SEF14, SEF17, and SEF21 strains of serovar Enteritidis were constructed by inactivation of the respective genes through homologous exchange of DNA material between the wild-type fimbrial genes and 5′, 3′-truncated fimbrial genes on pKNOCK. Suicide vector constructs pKNOCK-Km/ΔsefA, pKNOCK-Km/ΔagfA, and pKNOCK-Km/ΔfimA were mobilized from donor E. coli S17-1/λpir into spontaneous Nalr serovar Enteritidis by conjugation as described (1). The Kmr and Nalr bacterial colonies were selected and analyzed by PCR, nucleotide sequence analysis, and Western blotting. For each conjugation experiment, at least 20 exconjugants were tested for the presence of autonomously replicating pKNOCK plasmid. All exconjugants tested had integrated the plasmid DNA into their genome (results not shown). For PCR, regions of chromosomal DNA flanking the insertion site were amplified by using two pairs of primers for each exconjugant tested. One primer in each pair was specific to the chromosomal DNA flanking the insertion site (5′ or 3′ sequences of the fimbrial gene absent in the pKNOCK construct) and another was specific to the Kmr gene (forward, 5′ TTGGGTGGAGAGGCTATTCG and reverse, 5′ CACCATGATATTCGGCAAGC). The chromosomal-DNA-specific primer sequences were as follows: for sefA, forward, 5′ ATGCGTAAATCAGCAT CTGCA and reverse, 5′ TTAGTTTTGATA CTGCTGAACGTAG; for agfA, forward, 5′ ATGAAACTCCTAAAAGTGGCAGC and reverse, 5′ AGCGCAGACGCTAAA TTAATACTG; and for fimA, forward, 5′ ATGAAACATAAATTAATGACCTCTAC and reverse, 5′ TTATTCGTATTTCATGATAAAGGTGG. PCR amplification was performed as described above, except that annealing was performed at 57°C for 1 min. PCR products were purified from a 1% agarose gel with identity confirmed by nucleotide sequence analysis. More than 90% of the clones tested from each conjugation had integrated the plasmid DNA site specifically into their genome. To further support the PCR results, the PCR products of two exconjugants from each conjugation reaction were sequenced by automated sequencing, and the identities of products were confirmed. However, when the same sets of primers were used, no DNA amplification was observed with the wild-type counterpart. No evidence for the presence of an unaltered sefA, agfA, or fimA allele in SEF14, SEF17, and SEF21 strains was observed, and PCR with wild-type-gene-specific primers failed to amplify specific DNA fragments from these strains.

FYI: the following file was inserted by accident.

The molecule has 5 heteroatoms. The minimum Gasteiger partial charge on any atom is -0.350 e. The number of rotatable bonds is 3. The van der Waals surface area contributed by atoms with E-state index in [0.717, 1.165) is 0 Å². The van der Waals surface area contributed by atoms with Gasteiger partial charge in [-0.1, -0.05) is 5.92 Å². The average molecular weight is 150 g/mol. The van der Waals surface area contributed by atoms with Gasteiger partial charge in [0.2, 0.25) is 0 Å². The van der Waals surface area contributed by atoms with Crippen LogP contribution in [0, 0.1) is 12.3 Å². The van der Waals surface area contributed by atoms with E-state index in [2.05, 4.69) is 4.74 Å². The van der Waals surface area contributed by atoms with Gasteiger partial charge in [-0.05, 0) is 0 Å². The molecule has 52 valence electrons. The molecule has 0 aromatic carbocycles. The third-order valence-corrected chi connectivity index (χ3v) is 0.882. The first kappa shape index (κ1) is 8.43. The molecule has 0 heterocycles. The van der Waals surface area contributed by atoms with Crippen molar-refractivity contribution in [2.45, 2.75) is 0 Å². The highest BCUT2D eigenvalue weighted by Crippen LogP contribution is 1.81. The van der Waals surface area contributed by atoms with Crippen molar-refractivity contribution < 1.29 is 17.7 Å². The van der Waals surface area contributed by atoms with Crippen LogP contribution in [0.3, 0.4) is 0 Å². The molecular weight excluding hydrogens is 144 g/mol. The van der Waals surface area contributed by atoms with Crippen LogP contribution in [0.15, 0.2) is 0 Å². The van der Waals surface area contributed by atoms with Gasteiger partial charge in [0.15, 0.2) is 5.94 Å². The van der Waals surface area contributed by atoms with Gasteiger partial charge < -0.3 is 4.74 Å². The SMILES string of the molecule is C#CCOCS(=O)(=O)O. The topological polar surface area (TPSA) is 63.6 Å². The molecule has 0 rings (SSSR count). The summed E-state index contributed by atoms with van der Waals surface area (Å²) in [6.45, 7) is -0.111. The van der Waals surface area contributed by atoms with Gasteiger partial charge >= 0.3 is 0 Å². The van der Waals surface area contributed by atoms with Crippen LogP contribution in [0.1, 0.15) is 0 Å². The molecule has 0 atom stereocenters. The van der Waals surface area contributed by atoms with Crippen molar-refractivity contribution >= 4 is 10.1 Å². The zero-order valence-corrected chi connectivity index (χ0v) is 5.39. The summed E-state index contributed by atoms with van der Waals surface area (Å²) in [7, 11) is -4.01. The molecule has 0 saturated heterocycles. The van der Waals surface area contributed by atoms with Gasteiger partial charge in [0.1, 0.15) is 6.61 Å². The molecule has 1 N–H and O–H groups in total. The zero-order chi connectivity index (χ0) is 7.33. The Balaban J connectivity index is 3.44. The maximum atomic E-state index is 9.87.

For Western blot analyses, whole-cell lysates from serovar Enteritidis exconjugants were prepared as previously described (8, 9). The samples were separated on 12% polyacrylamide gels, were transferred onto a nitrocellulose membrane, and were stained with monospecific polyclonal antibodies to SEF14, SEF17, and SEF21 (9, 10, 22). No SEF14, SEF17, or SEF21 proteins were observed in extracts obtained from SEF14, SEF17, or SEF21 strains, respectively; however, all three antigens were detected in extracts of the wild-type serovar Enteritidis (Fig. (Fig.1).1).